Prime Minister Narendra Modi on Friday assured Sri Lanka that India would address the concerns arising out of the two-way merchandise trade between the neighbours, even as he pitched for having a Comprehensive Economic Partnership Agreement (CEPA).
Highlighting the need to expand the ongoing free trade agreement (FTA) signed in December 1998, Modi said India would take all necessary measures to see ensure Sri Lankan goods enter Indian markets smoothly.
“India's trade environment is becoming more open. Sri Lanka should not fall behind others in this competitive world. That is why we should conclude an ambitious Comprehensive Economic Partnership Agreement,” Modi said while addressing the Sri Lankan Parliament on Friday.
Modi, who arrived in Colombo for a two-day visit, was on the last leg of his three-nation trip to the Indian Ocean nations. Before Sri Lanka, he had visited Seychelles and Mauritius. He is the first Indian PM to visit Sri Lanka since Rajiv Gandhi’s visit in 1987.
Despite the FTA being in force for 17 years, the trade balance continues to remain in favour of India. As a result, Sri Lanka had been reluctant on signing the CEPA although it was negotiated after 13 rounds of talks, concluded in 2008. An FTA is restricted to goods, while a CEPA encompasses trade in goods, services and investment. The FTA with Sri Lanka has been operational since March 2000.
“We will work with you to address your concerns to boost trade and make it more balanced,” Modi said.
“India can also be a natural source of investments... and to build your infrastructure. We have made good progress today. Let us also work together to harness the vast potential of the Ocean Economy,” Modi added.
The matter was also raised during his meetings with Sri Lankan President Maithripala Sirisena and Prime Minister Ranil Wickremesinghe. Sri Lankan authorities have often complained about its exports facing non-tariff barriers and stringent customs rules while entering India.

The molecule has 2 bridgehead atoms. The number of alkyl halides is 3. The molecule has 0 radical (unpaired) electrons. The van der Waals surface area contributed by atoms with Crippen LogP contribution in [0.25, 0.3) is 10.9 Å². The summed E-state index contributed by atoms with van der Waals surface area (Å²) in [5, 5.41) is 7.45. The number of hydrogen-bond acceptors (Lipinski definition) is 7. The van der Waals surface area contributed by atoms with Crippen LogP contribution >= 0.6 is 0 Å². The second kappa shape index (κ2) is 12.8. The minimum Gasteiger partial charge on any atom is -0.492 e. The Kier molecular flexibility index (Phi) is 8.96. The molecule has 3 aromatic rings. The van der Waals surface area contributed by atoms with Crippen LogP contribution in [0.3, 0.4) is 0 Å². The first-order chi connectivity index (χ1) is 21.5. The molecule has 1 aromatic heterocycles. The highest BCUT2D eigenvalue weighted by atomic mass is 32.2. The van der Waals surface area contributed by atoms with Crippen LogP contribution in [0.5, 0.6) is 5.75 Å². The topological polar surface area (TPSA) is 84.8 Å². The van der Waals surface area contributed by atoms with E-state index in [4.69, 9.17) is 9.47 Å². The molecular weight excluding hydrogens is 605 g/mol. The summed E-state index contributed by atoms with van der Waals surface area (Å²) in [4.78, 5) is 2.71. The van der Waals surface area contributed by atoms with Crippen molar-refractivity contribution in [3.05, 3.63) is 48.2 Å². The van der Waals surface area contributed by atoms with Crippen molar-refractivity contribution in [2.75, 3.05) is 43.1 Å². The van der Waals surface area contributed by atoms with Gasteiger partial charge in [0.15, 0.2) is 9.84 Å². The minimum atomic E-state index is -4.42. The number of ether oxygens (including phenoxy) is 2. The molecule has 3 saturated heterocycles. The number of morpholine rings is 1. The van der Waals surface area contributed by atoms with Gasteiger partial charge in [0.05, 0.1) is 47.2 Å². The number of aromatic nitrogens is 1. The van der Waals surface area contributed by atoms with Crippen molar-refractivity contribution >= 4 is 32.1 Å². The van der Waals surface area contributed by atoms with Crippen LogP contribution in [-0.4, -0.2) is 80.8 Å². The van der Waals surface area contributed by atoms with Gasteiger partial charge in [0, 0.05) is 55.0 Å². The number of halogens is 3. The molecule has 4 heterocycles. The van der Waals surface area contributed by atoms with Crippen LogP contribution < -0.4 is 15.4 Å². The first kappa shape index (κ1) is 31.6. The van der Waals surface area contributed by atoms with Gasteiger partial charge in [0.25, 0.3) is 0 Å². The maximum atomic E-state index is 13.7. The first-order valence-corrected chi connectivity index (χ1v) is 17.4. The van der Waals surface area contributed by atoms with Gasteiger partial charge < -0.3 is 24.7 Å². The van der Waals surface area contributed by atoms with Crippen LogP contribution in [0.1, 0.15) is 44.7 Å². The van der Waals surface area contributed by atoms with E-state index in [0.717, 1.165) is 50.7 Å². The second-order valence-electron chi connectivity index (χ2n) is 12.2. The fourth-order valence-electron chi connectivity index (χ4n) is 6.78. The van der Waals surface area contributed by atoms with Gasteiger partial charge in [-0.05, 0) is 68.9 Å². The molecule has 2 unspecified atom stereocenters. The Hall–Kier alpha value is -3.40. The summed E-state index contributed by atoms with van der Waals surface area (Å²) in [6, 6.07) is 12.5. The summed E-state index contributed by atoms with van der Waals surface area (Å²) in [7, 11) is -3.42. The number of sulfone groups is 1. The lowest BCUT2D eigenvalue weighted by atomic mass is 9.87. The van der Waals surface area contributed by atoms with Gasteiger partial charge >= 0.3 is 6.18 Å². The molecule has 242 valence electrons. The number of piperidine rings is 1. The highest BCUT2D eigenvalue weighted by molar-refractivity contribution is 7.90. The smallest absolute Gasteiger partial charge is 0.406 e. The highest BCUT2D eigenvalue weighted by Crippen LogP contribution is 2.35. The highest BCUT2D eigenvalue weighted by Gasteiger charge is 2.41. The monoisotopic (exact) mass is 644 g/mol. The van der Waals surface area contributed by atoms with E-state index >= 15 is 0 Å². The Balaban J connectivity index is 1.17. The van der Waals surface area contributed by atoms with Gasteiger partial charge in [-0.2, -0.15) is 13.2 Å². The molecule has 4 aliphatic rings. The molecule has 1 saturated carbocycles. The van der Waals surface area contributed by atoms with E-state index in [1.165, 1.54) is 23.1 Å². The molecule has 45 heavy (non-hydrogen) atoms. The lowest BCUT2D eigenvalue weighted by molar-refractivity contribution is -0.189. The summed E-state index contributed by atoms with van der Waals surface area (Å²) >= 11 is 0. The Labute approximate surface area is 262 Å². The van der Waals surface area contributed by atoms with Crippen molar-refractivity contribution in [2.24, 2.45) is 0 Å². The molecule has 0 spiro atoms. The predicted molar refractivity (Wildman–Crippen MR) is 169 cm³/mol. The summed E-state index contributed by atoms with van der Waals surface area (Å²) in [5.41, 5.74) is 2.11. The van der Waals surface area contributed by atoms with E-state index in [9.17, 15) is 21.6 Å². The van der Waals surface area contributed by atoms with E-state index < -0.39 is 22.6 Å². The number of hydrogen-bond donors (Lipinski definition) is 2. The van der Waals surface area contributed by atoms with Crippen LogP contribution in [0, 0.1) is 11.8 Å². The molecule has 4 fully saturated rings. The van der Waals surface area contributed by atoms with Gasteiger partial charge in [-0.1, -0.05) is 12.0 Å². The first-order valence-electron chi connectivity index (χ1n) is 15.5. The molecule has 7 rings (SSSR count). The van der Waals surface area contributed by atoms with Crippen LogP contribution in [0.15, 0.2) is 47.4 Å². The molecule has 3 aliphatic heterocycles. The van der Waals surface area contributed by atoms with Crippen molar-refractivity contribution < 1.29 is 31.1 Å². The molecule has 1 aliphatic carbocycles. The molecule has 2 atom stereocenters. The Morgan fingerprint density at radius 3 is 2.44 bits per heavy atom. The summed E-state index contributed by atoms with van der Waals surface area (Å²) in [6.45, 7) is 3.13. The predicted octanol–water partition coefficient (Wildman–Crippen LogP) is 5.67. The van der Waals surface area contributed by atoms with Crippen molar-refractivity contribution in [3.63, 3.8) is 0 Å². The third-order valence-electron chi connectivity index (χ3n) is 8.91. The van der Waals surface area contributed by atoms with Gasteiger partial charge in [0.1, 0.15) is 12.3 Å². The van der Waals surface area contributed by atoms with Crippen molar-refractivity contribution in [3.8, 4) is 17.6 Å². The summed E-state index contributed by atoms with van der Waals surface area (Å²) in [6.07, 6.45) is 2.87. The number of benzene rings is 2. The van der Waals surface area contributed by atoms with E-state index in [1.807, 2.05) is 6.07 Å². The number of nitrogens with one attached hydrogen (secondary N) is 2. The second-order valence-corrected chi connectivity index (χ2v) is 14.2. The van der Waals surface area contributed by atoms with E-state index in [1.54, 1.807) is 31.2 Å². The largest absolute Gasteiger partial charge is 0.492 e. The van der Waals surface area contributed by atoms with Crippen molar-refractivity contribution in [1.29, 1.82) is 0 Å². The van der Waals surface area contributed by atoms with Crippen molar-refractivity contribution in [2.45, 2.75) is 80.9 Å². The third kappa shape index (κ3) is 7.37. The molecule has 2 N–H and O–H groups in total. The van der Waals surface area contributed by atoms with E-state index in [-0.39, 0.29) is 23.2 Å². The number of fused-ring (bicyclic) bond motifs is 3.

India and Sri Lanka had also set up a joint study group in April 2003 to identify the sectors where bilateral trade can be enhanced.
According to a study by the Confederation of Indian Industry, while exporting to India, some restrictions noted by Sri Lanka were in terms of access to ports, quotas, stringent rules of origin requirements, and non-tariff barriers. The Indian tariff and non tariff barriers are cited as a major problem faced by Sri Lankan exporters.
Sri Lanka is India’s major trading partner in South Asia. Bilateral trade in 2013-14 was $5.2 billion with Indian exports amounting to nearly $4 billion and Sri Lankan exports to $678 million.
India emerged Sri Lanka’s largest trading partner in 2012 accounting for 20 per cent of that country’s imports and 5.6 per cent of exports.
Meanwhile, the two sides signed four agreements on visa, customs, youth development and building a Rabindranath Tagore memorial in Sri Lanka.
“The agreement today on cooperation between our customs authorities is a step in that direction. It will simplify trade and reduce non-tariff barriers on both sides,” Modi said.
Modi asserted that India would take active participation in developing the Sri Lankan economy. He said a joint task force would be created soon to make Trincomalee, a city in Sri Lanka, become a regional petroleum hub.
He said in order to meet Sri Lanka’s energy needs, the Indian government would expedite the building of Sampur Coal Power project.